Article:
Better first response medical care during catastrophes
When large-scale emergencies occur, it often takes far too long before victims receive the care their injuries demand. Now a new electronic system has been designed to support helpers during the initial assessment of victims and to speed up patient care.
When a major catastrophic event occurs, every second counts. During instances such as natural disasters, terrorist attacks, accidents in chemical plants, or train crashes, many human lives depend on how well the rescue services are coordinated. The better relief forces communicate with each other, the more victims they can rescue. The swifter the initial assessment of those affected by the disaster (during which they are tagged according to the severity of their in- juries), the faster they can be evacuated and taken to suit- able nearby hospitals. At present, this initial assessment – or “triage” as the professionals call it – is carried out using colored paper tags which first responders attach to victims. The color coding (green, yellow, red, and black) indicates the severity of the injury and the treatment priority. Pulse and respiratory rate are noted on the tags by hand. This col- lected data summarizes the condition of the victim at the time of triage, but the manual process means frequent up- dates are seldom possible. Another drawback is that the paper tags are easily damaged during poor weather conditions.
Better first response medical care, optimized emergency management, and the more ef- fective operation of rescue forces in response to large-scale accidents are the goals that the EU’s BRIDGE project is trying to promote (www.bridgeproject.eu). The EU is funding the project to the tune of 13 million euros, and the Fraunhofer Institute for Applied Information Technology FIT in the German city of Sankt Augustin is responsible for its overall technical coordination. With eTriage, FIT researchers are developing a system to replace the paper tags. The system will locate casualties and transmit their vital signs such as pulse, res- piratory rate, and blood oxygen to emergency response control centers in real time.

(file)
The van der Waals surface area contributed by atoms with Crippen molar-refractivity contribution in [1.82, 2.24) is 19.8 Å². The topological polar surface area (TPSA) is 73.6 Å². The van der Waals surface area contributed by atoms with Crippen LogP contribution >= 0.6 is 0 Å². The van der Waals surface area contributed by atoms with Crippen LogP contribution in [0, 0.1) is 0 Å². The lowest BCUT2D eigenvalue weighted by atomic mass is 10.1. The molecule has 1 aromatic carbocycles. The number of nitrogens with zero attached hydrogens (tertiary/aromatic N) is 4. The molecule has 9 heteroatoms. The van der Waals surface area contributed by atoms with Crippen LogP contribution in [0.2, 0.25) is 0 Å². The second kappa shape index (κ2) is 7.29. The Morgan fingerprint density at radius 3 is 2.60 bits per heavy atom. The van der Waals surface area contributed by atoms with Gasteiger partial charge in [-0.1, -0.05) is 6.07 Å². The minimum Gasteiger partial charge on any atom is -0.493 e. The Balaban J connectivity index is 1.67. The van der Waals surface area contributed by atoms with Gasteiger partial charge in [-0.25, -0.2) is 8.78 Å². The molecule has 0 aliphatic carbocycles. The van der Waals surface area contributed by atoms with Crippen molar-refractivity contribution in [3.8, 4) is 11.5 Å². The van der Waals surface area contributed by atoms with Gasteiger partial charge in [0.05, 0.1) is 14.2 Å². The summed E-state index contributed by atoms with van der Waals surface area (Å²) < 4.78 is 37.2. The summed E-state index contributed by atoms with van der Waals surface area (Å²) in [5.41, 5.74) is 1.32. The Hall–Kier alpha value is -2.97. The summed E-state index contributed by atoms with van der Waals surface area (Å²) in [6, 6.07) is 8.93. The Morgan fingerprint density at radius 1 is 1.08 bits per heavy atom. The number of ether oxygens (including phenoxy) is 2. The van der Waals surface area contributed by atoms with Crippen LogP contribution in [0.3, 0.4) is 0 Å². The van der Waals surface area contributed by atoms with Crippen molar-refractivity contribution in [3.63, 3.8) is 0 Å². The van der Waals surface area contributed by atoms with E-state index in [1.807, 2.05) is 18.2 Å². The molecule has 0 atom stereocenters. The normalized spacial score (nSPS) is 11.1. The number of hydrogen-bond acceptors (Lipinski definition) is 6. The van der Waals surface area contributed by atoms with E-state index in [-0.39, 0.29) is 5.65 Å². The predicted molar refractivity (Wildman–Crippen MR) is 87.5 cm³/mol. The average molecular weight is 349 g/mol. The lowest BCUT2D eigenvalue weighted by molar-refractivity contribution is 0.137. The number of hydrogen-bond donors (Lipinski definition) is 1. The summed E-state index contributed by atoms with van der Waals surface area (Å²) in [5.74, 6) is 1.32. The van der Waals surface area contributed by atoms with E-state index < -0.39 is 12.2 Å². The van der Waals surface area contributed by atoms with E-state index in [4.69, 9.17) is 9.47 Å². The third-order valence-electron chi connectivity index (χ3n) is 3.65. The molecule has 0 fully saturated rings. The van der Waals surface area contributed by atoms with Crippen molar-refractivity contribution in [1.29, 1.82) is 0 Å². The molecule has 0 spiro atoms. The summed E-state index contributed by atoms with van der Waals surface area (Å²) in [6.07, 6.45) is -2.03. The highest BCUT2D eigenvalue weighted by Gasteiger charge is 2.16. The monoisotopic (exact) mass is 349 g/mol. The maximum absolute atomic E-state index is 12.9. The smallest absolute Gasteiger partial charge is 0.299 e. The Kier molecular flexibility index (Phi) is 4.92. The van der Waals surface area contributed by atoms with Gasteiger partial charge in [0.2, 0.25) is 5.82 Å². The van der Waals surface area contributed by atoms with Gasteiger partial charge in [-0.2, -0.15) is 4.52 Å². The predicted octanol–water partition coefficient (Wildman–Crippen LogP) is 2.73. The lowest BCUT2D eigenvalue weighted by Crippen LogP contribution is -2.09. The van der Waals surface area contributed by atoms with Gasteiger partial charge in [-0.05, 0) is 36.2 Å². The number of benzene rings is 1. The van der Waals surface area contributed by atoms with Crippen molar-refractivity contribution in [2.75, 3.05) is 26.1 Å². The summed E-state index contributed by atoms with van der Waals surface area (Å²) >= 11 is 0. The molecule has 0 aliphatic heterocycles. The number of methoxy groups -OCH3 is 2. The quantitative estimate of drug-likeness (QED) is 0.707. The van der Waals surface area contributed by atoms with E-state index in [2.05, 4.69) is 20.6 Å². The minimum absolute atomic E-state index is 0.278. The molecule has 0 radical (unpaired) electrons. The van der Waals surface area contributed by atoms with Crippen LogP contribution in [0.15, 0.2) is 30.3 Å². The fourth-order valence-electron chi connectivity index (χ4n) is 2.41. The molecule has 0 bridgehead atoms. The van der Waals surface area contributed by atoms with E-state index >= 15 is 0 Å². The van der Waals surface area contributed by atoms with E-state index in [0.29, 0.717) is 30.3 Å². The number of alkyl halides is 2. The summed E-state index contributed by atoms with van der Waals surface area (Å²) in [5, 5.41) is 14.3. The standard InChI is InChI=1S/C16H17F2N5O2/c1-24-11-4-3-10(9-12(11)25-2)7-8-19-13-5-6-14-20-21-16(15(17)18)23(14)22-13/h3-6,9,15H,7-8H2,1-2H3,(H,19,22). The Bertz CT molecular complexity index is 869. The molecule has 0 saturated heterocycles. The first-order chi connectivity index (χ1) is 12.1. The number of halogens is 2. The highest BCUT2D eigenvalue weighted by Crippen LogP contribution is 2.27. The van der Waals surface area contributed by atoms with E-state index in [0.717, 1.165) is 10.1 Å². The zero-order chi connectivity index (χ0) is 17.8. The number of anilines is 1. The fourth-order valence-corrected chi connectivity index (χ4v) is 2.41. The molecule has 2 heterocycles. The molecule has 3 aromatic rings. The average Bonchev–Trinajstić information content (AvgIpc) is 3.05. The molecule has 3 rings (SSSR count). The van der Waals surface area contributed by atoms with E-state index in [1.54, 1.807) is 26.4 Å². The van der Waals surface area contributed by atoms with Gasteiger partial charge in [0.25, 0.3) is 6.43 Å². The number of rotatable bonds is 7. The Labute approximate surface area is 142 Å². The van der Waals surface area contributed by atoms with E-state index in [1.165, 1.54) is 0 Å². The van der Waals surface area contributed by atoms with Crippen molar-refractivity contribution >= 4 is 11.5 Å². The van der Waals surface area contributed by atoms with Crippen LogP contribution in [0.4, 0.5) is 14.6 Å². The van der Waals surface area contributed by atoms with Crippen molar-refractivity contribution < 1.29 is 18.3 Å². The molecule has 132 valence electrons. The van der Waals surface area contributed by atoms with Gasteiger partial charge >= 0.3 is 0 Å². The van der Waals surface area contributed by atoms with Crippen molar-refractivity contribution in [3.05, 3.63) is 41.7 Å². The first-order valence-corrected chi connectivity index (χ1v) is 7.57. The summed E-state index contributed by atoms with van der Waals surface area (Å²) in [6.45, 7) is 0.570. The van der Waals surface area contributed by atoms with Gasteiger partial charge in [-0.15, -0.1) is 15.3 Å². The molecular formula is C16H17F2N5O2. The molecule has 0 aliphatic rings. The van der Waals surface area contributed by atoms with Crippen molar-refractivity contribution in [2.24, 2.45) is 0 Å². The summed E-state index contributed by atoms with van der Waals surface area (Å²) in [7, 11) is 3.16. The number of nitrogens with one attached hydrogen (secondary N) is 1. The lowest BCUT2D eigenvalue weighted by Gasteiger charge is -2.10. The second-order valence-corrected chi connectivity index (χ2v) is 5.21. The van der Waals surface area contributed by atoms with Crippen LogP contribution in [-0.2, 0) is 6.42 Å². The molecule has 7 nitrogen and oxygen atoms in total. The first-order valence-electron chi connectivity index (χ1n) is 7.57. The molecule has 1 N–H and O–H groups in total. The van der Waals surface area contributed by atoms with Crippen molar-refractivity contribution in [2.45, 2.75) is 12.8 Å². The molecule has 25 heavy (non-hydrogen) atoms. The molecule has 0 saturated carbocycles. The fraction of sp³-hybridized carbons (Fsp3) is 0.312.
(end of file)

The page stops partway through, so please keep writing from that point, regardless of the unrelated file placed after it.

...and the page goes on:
Emergency management with GPS and RFID
eTriage consists of several elements. Instead of using paper tags, first responders put color-coded armbands made of light, bendy plastic on casualties. These triage armbands are the cornerstone of the system and comprise a GPS sensor, an RFID chip, and a net- work component for communication with the data network. Unharmed people receive only an armband with GPS sensor, whereas unstable and severely injured victims have sensors attached to their bodies that transmit vital signs to the emergency response control center. The armband functions as an interface and network node. The data can be transmitted via a ZigBee – a slow but far-ranging and economical radio network – but also via WLAN or the cellular network.
“This is a big advantage, because communication is often the first thing that breaks down during a catastrophe. We use the other networks when they’re available, but when they’re not, we simply build our independent, fully functioning ZigBee network. The required infra- structure is already there in the armbands. It works automatically – there’s no extra work involved,” explains Erion Elmasllari, a scientist at FIT. Triage relays attached to first res- ponders’ belts additionally function as caches, data backup and data transmitters should the ZigBee network ever collapse.
Data transmitted by triage armbands is displayed on a tablet PC or smartphone. A map view and an augmented reality view give first responders and response coordinators a quick overview of the situation on the ground. By clicking on icons whose colors match those of the armbands, they receive all the information available about the location of vic- tims, their state of health, degree of injury, and physical signs. Rescuers see at a glance where the majority of severely injured casualties are located. They can decide immediately which hospitals victims should be taken to, whether on-site care is sufficient or whether heli- copters should be requested. “With our eTriage system, a severely injured person categorized as red is reported within no more than 30 seconds and can be evacuated immediately. With the conventional paper tag method, it often takes up to 30 minutes before the victim is evacuated,” says Elmasllari.
Researchers were able to test the system’s reliability in a live situation during a five-hour major disaster exercise – a simulated terrorist attack on a ferry terminal – that took place this October in Stavanger in Norway. Throughout the large-scale operation with 350 victims, 50 first responders, 30 ambulances, several helicopters, and a mobile response control center, the interplay of triage components worked perfectly. The next milestone is a two- month test within a relief organization, with researchers looking to demonstrate how eTriage can speed up patient care, improve logistical processes, and optimize rescue procedures.